Review: Jazz CD of the Week

The Birmingham Post (England), August 23, 2003 | Go to article overview

Review: Jazz CD of the Week


Byline: Reviewed by Peter Bacon

Chick Corea - Rendezvous In New York (Stretch)

He sounds as youthful and buoyant as ever, but Chick Corea did, in fact, turn 60 earlier this year, and his friend Sal Haries, manager of the famous Blue Note Club in New York, helped Chick celebrate by turning the club over to the pianist and his various groups and partners from a long career.

This is no re-visiting the past, though; it's bang up to date music-making of the most vital kind.

This sumptuously packaged double album opens with three great duo performances by Chick and the vocalist Bobby McFerrin. McFerrin is too often unfairly identified with the simple ditty Don't Worry Be Happy, when in fact he has probably the most experimental and adept larynx in the history of the music. Listen to his wonderfully subtle interpretation of the Concierto de Aranjuez, coupled with Corea's own landmark composition Spain and be amazed.

Then we're on to the trio Corea formed with bassist Miroslav Vitous and drummer Roy Haynes. Haynes appears again in the Remembering Bud Powell band, along with tenor player Joshua Redman, bassist Christian McBride and trumpeter Terence Blanchard.

Other duets include locking pianos with Gonzalo Rubalcaba (fireworks aplenty) and revisiting one of Corea's most sympathetic of partnerships with vibraphonist Gary Burton.

More trios come in the form of the Akoustic band with John Patitucci and Dave Weckl, and his new three-piece with the rhythm team of the Origin band, Jeff Ballard and Avishai Cohen. The Origin group is here too, with Britain's Tim Garland on tenor and bass clarinet.

The whole collection is a joy to listen too, not only for the astounding musicianship of Chick Corea, who has been responsible for the strong Spanish accent in modern jazz, but also for the playing of the many younger musicians he has fostered and helped on to their own success.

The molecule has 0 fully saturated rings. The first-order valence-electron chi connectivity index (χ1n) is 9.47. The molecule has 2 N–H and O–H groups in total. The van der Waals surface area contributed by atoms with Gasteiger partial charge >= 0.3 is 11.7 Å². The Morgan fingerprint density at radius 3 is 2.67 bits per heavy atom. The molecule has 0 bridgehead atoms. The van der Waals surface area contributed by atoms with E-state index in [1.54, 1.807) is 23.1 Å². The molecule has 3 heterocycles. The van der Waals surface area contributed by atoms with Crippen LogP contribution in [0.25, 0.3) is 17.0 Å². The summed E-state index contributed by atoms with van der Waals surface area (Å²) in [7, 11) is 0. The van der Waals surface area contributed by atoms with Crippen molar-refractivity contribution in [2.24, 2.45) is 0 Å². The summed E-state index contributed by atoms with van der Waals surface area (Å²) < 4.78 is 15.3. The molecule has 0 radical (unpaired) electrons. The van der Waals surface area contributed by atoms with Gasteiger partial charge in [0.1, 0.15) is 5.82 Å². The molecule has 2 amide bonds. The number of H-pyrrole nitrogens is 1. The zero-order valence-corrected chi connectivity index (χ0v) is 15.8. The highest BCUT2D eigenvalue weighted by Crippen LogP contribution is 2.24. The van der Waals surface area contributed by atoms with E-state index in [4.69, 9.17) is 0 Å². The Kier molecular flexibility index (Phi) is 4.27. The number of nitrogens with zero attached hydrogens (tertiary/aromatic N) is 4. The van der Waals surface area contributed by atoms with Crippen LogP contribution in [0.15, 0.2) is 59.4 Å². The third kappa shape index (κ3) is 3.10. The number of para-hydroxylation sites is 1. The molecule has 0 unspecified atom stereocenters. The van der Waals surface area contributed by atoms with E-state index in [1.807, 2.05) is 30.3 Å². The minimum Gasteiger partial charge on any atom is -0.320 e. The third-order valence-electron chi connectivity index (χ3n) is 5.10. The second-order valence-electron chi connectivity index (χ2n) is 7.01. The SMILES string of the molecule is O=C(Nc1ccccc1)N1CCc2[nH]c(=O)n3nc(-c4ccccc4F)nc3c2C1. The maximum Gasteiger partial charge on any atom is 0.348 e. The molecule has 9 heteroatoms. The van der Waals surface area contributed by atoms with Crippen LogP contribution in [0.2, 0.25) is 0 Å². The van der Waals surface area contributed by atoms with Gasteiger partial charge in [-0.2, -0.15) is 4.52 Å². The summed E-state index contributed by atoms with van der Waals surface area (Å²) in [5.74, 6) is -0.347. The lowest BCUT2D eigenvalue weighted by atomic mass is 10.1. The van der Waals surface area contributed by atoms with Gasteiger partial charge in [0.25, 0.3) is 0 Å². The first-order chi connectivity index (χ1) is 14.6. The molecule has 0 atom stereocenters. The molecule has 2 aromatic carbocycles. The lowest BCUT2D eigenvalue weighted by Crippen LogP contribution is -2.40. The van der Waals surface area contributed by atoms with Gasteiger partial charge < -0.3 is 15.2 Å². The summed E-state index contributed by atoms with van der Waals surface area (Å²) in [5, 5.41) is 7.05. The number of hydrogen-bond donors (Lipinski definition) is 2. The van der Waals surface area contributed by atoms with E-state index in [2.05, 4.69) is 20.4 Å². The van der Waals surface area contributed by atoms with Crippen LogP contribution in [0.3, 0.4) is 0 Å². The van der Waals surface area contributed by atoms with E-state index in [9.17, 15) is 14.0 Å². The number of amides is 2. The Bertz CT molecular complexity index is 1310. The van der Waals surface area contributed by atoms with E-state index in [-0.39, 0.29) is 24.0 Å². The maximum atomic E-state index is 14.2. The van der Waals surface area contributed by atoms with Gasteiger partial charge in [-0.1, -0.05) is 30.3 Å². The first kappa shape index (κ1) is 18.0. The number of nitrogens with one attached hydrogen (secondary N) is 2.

Beautifully recorded too, in this new SACD compatible format, for those who have loads of speakers arranged around the room. HHHHH

To order this CD for pounds 24.99 inc.p&p call our music line on 01634 832 789

Lizz Wright - Salt (Verve 589 933-2)

'A major new vocal talent,' screams the promotional sticker on the front of this disc, and they're right. It's just a pity that young women singers get such an overload of publicity; it might do wonders for record company bank balances and push jazz (though it's often only tenuously that) into the charts, but the pressure on the singers themselves surely cannot be helpful.

Still, Georgia-born, gospel-trained Lizz Wright sounds like she can probably handle it.

This is a hugely accomplished debut, with some strong compositions of her own as well as characterful interpretations of others' songs - she actually opens with Chick Corea's Open Your Eyes, You Can Fly.

The band and production are terrific, with drummer Brian Blade laying down a solid groove and Tommy LiPuma at the controls. Other big jazz names in the studio are Danilo Perez on piano and Chris Potter on saxophone, showing that Lizz Wright is drawing all the right kind of attention from her fellows.

If there's any criticism to be made, it's that she doesn't leave a lot of spaces. Perhaps it's the gospel background, or experience, singing is smaller groups, but she tends to want to fill every second with sound, from beginning of the song to the end. …

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